"Have been pondering the recent exchange re modesty. Some seem to be suggesting that: (a) what women wear, pics they post, etc., are inconsequential; (b) this is entirely the responsibility of men; and (c) to say otherwise is to objectify/sexualize/shame women. This subject warrants a more thorough, nuanced treatment than is possible on Twitter. But here are some biblical moorings I believe are important/helpful in the discussion: Modesty involves more than clothing, but not less. Modesty has application to both men and women. “The LORD God made clothing from skins for the man and his wife, and he clothed them” (Gen 3:21). This was an expression of grace for fallen, shamed sinners—both male and female. Beginning in Genesis 3, nakedness/uncovering nakedness is used in Scripture as a metaphor for sexual relations, shame, and disgrace. E.g., Lev 18:6-18; Isa 47:3; Rev 3:18. Clothing is one we way identify who we are and the intent of our hearts. “A woman came out to meet him dressed like a prostitute, having a hidden agenda…” (Prov 7:10). Clothing that is appropriate in one context may be inappropriate in another. E.g., What is good/holy/appropriate in the bedroom, between a husband/wife, may be impure/sinful/inappropriate in a different setting. 

"This is not a one-sided issue, as some would have us believe. Men and women are both sinners and we both sin against one another. Scripture condemns men who prey on vulnerable women, as well as women who seduce simple/foolish men. Both violate the law of love and the sanctity of life. Both represent an abuse of power. And both need to be warned and held accountable. When it comes to clothing, other pertinent biblical values include visual beauty, preserving male/female distinctions, not flaunting wealth or shaming those who have less, building up others rather than promoting ourselves, elevating the eternal over the temporal, etc. Speaking as a woman to women (leaving it to others to speak to the men among us): Let us aspire to honor Christ and showcase His loveliness and love in everything we do. Our clothing matters, as do our words, our behavior, our attitudes, and the motives of our hearts. Let us seek to bless and edify the men around us as our brothers and not to defraud them. This is the law of love. Sadly, words such as chastity and modesty have fallen on hard times among many believers. The consequences for both men and women have been costly and devastating. I pray for us all to recover the beauty, magnificence, and power of these timeless qualities that flow out of and reflect the gospel we profess. Everything that we as believers (male/female, married/single) do in this life is intended to point to a future, promised marriage— a celebration of our Savior’s righteousness and His redeeming love and grace: “The marriage of the Lamb has come, and his bride has prepared herself. She was given fine line to wear, bright and pure. For the fine linen represents the righteous acts of the saints” (Rev 19:7-8)" [2].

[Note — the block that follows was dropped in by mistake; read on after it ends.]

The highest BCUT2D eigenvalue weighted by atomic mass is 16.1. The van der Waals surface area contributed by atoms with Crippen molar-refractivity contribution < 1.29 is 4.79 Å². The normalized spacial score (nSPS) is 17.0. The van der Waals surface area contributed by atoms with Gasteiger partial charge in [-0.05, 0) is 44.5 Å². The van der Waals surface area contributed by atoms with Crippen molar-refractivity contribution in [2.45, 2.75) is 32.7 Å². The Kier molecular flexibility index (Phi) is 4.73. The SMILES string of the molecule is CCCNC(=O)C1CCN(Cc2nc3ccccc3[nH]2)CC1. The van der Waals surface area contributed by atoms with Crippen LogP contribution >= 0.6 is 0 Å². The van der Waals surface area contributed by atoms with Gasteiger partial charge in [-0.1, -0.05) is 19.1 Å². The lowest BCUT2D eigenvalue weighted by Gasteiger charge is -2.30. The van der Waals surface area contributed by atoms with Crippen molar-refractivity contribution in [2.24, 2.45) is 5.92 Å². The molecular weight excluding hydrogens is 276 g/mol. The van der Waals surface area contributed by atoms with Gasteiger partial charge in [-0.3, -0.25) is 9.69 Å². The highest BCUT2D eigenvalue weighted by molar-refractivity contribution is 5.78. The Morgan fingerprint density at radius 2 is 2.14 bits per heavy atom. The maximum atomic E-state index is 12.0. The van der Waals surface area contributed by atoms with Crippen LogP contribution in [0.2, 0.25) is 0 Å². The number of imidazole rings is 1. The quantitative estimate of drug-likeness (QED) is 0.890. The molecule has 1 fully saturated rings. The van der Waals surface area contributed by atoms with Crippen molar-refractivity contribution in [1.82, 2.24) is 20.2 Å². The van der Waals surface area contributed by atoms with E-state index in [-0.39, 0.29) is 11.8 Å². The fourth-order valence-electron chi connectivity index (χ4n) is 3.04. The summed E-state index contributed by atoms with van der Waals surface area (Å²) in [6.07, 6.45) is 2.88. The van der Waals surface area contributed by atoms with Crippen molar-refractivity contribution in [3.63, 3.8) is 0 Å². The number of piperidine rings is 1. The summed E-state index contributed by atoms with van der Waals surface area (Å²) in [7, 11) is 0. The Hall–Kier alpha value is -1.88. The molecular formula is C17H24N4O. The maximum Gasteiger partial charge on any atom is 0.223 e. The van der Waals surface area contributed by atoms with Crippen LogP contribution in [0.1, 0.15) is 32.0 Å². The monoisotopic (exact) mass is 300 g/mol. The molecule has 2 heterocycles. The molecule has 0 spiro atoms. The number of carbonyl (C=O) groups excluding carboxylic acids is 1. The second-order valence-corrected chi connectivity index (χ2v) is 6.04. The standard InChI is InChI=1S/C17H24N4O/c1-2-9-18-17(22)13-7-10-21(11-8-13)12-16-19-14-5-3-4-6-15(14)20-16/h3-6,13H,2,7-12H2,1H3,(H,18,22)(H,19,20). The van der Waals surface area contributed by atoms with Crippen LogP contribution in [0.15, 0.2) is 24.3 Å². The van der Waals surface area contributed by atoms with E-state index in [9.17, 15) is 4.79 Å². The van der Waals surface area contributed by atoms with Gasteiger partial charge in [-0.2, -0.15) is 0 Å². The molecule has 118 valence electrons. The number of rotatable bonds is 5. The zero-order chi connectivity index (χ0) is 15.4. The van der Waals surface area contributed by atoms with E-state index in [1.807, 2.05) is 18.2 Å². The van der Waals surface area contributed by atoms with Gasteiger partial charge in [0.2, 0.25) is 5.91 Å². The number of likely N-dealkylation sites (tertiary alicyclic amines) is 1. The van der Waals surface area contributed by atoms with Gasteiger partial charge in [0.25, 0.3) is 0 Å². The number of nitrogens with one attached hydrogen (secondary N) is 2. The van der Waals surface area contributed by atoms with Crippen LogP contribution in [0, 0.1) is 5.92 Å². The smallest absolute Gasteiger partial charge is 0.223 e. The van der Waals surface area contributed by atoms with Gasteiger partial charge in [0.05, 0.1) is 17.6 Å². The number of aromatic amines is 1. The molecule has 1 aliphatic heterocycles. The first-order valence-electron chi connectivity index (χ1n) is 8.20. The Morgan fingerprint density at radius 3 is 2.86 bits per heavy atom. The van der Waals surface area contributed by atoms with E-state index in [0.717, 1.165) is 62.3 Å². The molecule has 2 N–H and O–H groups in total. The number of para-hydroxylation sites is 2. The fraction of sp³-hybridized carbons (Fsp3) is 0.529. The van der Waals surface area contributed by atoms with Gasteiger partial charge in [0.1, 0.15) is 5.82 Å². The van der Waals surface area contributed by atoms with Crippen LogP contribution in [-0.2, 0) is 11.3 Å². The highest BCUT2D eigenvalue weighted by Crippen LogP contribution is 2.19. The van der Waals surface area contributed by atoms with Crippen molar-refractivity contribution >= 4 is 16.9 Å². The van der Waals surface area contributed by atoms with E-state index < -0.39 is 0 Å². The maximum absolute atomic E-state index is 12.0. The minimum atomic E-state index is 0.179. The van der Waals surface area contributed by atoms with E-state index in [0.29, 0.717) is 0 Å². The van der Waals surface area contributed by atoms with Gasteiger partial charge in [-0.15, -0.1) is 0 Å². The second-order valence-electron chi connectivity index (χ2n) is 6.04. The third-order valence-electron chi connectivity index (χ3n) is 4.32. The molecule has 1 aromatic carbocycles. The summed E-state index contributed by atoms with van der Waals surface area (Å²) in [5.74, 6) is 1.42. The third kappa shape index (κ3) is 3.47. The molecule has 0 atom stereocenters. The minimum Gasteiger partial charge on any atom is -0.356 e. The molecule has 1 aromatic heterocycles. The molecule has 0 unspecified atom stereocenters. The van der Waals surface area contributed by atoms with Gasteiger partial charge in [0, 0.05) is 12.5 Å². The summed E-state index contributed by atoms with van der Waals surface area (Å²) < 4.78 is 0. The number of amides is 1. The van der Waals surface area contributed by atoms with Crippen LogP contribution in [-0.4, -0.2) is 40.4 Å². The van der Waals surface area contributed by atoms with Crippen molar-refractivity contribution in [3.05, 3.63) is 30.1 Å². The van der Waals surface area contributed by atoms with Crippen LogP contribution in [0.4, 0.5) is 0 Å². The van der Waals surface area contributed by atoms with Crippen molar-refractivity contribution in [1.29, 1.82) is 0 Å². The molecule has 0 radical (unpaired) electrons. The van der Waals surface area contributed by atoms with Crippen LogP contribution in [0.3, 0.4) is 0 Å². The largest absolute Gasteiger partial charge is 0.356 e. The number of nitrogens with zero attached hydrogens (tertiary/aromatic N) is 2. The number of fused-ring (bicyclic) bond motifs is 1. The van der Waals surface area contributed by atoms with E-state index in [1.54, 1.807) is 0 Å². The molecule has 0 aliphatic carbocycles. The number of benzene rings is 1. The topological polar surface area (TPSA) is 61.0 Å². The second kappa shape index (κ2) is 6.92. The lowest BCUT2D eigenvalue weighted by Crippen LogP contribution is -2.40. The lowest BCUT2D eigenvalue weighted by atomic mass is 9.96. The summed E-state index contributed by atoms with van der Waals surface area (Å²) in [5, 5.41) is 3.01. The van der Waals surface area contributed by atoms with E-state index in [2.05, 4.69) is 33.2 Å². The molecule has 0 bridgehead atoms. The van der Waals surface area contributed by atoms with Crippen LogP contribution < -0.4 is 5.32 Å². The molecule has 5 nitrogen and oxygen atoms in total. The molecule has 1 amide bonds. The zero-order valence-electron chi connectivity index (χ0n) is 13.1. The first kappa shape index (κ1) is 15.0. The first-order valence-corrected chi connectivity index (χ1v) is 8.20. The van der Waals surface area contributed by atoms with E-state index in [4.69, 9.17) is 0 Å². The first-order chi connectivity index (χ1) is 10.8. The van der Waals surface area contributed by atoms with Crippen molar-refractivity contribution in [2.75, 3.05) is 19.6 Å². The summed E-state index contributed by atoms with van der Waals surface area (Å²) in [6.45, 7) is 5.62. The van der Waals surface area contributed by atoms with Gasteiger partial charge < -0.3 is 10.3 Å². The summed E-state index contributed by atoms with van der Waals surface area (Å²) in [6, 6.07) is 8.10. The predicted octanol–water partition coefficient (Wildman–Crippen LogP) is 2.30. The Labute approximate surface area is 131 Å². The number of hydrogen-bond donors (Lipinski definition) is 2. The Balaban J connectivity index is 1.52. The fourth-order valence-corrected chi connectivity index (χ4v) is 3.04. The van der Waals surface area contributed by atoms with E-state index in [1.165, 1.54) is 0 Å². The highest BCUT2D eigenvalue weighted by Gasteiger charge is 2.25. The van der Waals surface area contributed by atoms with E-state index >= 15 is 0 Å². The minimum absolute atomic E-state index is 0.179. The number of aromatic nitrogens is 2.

3. Heather Cofer, Author of "Expectant" & Contributing Writer at Set Apart Girl

"I posted some thoughts on this a while back, but I’ve been seeing some statements made in regard to the recent viral tweet on modesty that have gotten me thinking. But first a note: I know this is a sensitive topic—many have been in circles where the subject of modesty has been twisted and abused, and many women have been hurt deeply because of it. We should walk with utmost compassion and care toward those who have been wronged, and those who have manipulated God’s Word for their own devices should never be justified. I want to make that clear before I share my thoughts.